interactive investor comments on financial regulator's plans to tackle investment harm.
The Financial Conduct Authority (FCA) has today unveiled a new strategy aimed at improving the investment market, giving consumers greater confidence and understanding of risks and the regulatory protections provided.
Richard Wilson, CEO, interactive investor, says: “In the digital world you can drag in 200,000 customers in a couple of months through clever UX on an app. And at the point of sale the customer sees “FCA Regulated” and thinks it must be ok. But do they know if they are in a bank, with an investment platform, or effectively in a casino? How companies describe themselves is not regulated. The FCA needs to make it clear if people are walking into a casino or a pension company.
“We agree that accessing the right support is crucial to enabling consumers to make investment decisions, but this does not have to be face to face with an expensive adviser. Online guidance and tools can lead to good outcomes too. Our latest Private Investor Performance Index showed that our DIY customers, in median average terms, have performed well over the past 18 months up to the end of quarter two.”
Moira O’Neill, Head of Personal Finance, interactive investor, says: “The narrative around ‘higher-risk’ investments is difficult. Crypto-currencies and crowdfunding, which the regulator seems to be most worried about, are certainly higher risk and speculative. But it is important to draw a clear line between these type of investments and well diversified, high-quality collectives like investment trusts and funds, that have led to good consumer outcomes when used sensibly over the long term. I would be disappointed to see anything that leads to consumers avoiding sensible long-term higher-risk investments such as these.”
Becky O’Connor, Head of Pensions and Savings, interactive investor, said: “The FCA’s approach of identifying the right and wrong kinds of risk is helpful. It recognises the ironic risk to financial wellbeing from being too risk averse and retreating to cash, so missing out on returns, as well as from taking a punt on ‘investments’ that are more akin to gambling and losing money.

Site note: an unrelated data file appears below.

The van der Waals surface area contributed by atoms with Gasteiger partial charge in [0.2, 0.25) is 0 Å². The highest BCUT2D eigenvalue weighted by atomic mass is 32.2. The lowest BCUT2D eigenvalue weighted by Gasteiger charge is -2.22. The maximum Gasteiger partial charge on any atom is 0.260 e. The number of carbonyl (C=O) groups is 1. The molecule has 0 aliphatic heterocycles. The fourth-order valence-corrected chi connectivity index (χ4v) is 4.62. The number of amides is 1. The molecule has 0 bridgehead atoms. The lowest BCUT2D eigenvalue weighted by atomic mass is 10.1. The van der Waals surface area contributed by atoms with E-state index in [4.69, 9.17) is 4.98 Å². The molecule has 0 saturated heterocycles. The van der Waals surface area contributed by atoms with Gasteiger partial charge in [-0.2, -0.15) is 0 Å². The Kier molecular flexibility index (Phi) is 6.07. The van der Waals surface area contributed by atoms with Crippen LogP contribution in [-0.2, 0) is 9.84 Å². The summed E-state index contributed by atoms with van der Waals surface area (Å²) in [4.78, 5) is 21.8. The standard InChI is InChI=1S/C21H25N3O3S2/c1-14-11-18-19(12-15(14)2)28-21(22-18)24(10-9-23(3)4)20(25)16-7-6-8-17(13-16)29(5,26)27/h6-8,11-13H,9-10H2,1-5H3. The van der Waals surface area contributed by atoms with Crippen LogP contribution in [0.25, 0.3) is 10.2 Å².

“Young workers typically don’t take enough of the good kind of risk, which means investing a higher proportion in equities, with their pensions. This is a particularly significant misstep, as the result of an overly cautious approach could be far lower pension pots on retirement than they could have if they were a little braver earlier on. Interactive investor research found that an estimated four million workers under 40 could be missing out on higher returns because their pensions are in low-risk funds.”
Myron Jobson, Personal Finance Campaigner, interactive investor, says: “The FCA’s new strategy comes at a time when many people have dipped a toe in the world of investments for the first time - perhaps because they have had more time to consider how to make their money work harder for them in the low savings rates environment during the months of lockdown.
“The noise around GameStop and the budding popularity of cryptocurrencies has raised concerns over investment risk: do consumers truly understand the level of risk their investments are exposing them to?
“There is a particular concern over the investment habits among young people. A recent poll by interactive investor revealed that 45% of young investors aged 18-29 say their first ever investment was in cryptocurrency, and an alarming number are funding this through a cocktail of credit cards, student loans, and other loans.
“Understanding investment risk is the cornerstone of successful investment management over the long term. Risk is an inherent part of investing – and it is not a bad thing. But there are some propositions disguised as investments that amp up the stakes to levels akin to slot machines in Las Vegas.
“But taking too little risk (or no risk in the case of cash) can mean that you won’t achieve your goals, just as taking too much risk can be harmful to your long-term wealth. The right balance needs to be struck.
“It is important that investors are aware and comfortable with the different types of risks when it comes to investing. There’s a whole range of investments options out there to suit individual circumstances. The FOMO culture that is rife in today’s society could push consumers, particularly the novice investors, to taking on a higher level of investment risk for the potential of handsome returns and fast.”
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